Quadruple rise in childhood obesity hospital admissions
13th June 2013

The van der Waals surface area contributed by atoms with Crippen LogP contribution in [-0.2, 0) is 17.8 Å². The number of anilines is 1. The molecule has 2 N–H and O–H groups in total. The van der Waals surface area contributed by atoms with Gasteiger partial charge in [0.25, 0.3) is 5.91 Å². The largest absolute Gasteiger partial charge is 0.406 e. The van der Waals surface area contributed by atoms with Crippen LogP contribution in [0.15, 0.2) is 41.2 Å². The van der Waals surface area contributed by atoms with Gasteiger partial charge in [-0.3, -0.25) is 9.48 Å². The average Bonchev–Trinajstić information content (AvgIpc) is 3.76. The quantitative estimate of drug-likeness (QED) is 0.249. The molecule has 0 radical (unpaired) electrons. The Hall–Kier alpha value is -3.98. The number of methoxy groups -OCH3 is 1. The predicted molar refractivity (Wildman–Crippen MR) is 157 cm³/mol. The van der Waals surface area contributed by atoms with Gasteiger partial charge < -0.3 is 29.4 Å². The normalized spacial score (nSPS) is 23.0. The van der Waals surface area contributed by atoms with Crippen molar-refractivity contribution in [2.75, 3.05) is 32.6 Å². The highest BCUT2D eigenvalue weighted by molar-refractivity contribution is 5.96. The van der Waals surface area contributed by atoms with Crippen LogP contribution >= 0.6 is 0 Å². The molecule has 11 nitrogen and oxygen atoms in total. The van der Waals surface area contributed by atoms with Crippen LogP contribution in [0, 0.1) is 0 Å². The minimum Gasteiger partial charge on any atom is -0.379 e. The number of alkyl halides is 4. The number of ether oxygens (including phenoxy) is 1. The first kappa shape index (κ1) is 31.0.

obesityAlarming NHS figures show that the number of children requiring hospital treatment for obesity-related conditions has increased more than four-fold in less than ten years. The analysis, conducted by researchers at Imperial College London, comprised of a study of NHS hospital admission statistics for obesity between 2000 and 2009 in England and Wales. The research team, led by Dr Sonia Saxena, looked at statistics where either obesity the main cause for the admission or together with a condition that had worsened due to obesity. They discovered a sharp rise in the number of five to 19-year-olds admitted to hospital with obesity related conditions, increasing from 872 to 3,806, with almost 21,000 patients aged five to 19 being treated for such problems in that period. Reporting their findings in the journal Public Library of Science ONE, the team also state that admissions were more common in girls than boys. Girls accounted for 55% of the cases, as well as comprising of three-quarters of the patients who had underwent bariatric weight loss surgery, where the stomach is reduced in size. Also known as gastric surgery, bariatric operations carry a number of risks and can cost thousands of pounds for somebody who decides they do not want to join an ever-growing NHS waiting list for such operations – after meeting strict criteria of course. Dr Sonia Saxena says: “This is one of the first studies to show health problems linked to obesity are affecting children. The figures are alarming. This is no longer a ticking obesity time bomb – it has exploded. It is no longer obese adults that should be the sole focus of our concerns. It’s clear that rising obesity levels are causing more medical problems in children. The burden of obesity is usually thought to have its serious consequences in adulthood, but we now see it manifesting earlier, in childhood.” Tam Fry, a member of the National Obesity Forum and chairman of the Child Growth Foundation charity, added: “I'm not surprised by this leap, and I won't be surprised if in five years we're taking about another significant rise. When it comes to obesity we have taken our eyes off children to such an extent that they are now completely unmonitored and left to get on with it. The medical profession is not really paying too much attention to them. A lot of these young people are completely unaware that piling on the pounds will not only make them fat but give rise to these other conditions. We've got a substantial number of our children going into their secondary school life ill-equipped to know what the consequences of fatness and obesity are. We need a thorough reappraisal of the way we allow the food industry to get away with stuffing unhealthy levels of fat and sugar into their food. We need to ban fizzy drinks and sugar-laden drinks entirely. We need to take really radical steps.” Obesity has long been connected to a wide range of serious health problems during childhood and increases the risk of developing conditions such as type-2 diabetes, asthma and can result in interrupted sleep due to breathing difficulties. Government figures show that about 30% of children between the ages of 2 and 15 years old are classified as overweight and around a fifth are classified as obese. Worryingly, the number of overweight or obese children is expected to double by 2050. Doctors and health experts have stressed the need for urgent government action to ease a nationwide obesity crisis, such as severely limiting access to junk food. Professor Mitch Blair of the Royal College of Paediatrics and Child Health, commented: “The UK already has the highest rate of childhood obesity in western Europe, estimated to cost the NHS £4.2billion a year. This, coupled with these latest statistics, further emphasises the need for urgent action. The fast paced nature and rising cost of day-to-day living means parents are often left with little option but to feed their family quick and easy food which is often extremely unhealthy. This, and the fact children favour video games or watching television over playing outside, is a recipe for disaster. We need to look seriously at how fast food is marketed at children and consider banning junk food prior to the 9pm watershed, limiting the number of fast food outlets near schools and making sure children are taught the importance of a healthy, balanced diet.”